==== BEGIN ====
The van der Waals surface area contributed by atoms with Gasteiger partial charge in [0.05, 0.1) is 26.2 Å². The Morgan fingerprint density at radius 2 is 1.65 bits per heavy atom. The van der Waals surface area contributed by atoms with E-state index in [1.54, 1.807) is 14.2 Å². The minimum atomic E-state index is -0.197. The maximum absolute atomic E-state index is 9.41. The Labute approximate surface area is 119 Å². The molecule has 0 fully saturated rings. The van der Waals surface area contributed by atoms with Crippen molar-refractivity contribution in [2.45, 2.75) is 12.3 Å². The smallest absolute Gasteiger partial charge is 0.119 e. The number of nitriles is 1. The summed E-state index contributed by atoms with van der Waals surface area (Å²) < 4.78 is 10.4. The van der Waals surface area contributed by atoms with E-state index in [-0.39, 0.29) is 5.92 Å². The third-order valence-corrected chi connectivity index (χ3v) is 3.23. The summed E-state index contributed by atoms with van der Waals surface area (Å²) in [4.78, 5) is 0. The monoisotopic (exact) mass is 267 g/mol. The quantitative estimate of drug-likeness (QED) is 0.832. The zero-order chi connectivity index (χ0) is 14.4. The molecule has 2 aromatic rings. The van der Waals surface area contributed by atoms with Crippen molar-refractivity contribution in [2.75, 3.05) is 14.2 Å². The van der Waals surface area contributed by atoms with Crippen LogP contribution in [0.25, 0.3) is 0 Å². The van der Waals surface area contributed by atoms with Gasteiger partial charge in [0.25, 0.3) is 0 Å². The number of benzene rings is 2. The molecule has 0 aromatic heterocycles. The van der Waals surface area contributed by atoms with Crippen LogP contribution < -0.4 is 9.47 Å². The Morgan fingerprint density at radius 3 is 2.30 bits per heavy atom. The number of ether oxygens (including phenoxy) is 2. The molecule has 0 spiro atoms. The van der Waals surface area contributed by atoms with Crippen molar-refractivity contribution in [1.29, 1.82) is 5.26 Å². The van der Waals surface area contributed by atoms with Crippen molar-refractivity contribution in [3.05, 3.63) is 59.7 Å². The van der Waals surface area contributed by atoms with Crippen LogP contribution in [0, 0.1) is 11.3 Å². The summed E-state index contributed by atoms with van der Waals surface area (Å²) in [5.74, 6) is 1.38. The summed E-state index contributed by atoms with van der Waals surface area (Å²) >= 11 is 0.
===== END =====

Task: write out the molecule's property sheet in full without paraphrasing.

The van der Waals surface area contributed by atoms with Gasteiger partial charge in [0.05, 0.1) is 26.2 Å². The Morgan fingerprint density at radius 2 is 1.65 bits per heavy atom. The van der Waals surface area contributed by atoms with E-state index in [1.54, 1.807) is 14.2 Å². The minimum atomic E-state index is -0.197. The maximum absolute atomic E-state index is 9.41. The Labute approximate surface area is 119 Å². The molecule has 0 fully saturated rings. The van der Waals surface area contributed by atoms with Crippen molar-refractivity contribution in [2.45, 2.75) is 12.3 Å². The smallest absolute Gasteiger partial charge is 0.119 e. The number of nitriles is 1. The summed E-state index contributed by atoms with van der Waals surface area (Å²) < 4.78 is 10.4. The van der Waals surface area contributed by atoms with E-state index in [-0.39, 0.29) is 5.92 Å². The third-order valence-corrected chi connectivity index (χ3v) is 3.23. The summed E-state index contributed by atoms with van der Waals surface area (Å²) in [4.78, 5) is 0. The monoisotopic (exact) mass is 267 g/mol. The quantitative estimate of drug-likeness (QED) is 0.832. The zero-order chi connectivity index (χ0) is 14.4. The molecule has 2 aromatic rings. The van der Waals surface area contributed by atoms with Crippen molar-refractivity contribution in [2.75, 3.05) is 14.2 Å². The van der Waals surface area contributed by atoms with Crippen LogP contribution in [0.25, 0.3) is 0 Å². The van der Waals surface area contributed by atoms with Gasteiger partial charge in [0.25, 0.3) is 0 Å². The number of benzene rings is 2. The molecule has 0 aromatic heterocycles. The van der Waals surface area contributed by atoms with Crippen LogP contribution < -0.4 is 9.47 Å². The Morgan fingerprint density at radius 3 is 2.30 bits per heavy atom. The number of ether oxygens (including phenoxy) is 2. The molecule has 0 spiro atoms. The van der Waals surface area contributed by atoms with Crippen molar-refractivity contribution in [1.29, 1.82) is 5.26 Å². The van der Waals surface area contributed by atoms with Crippen molar-refractivity contribution in [3.05, 3.63) is 59.7 Å². The van der Waals surface area contributed by atoms with Crippen LogP contribution in [0, 0.1) is 11.3 Å². The summed E-state index contributed by atoms with van der Waals surface area (Å²) in [5.74, 6) is 1.38. The summed E-state index contributed by atoms with van der Waals surface area (Å²) >= 11 is 0.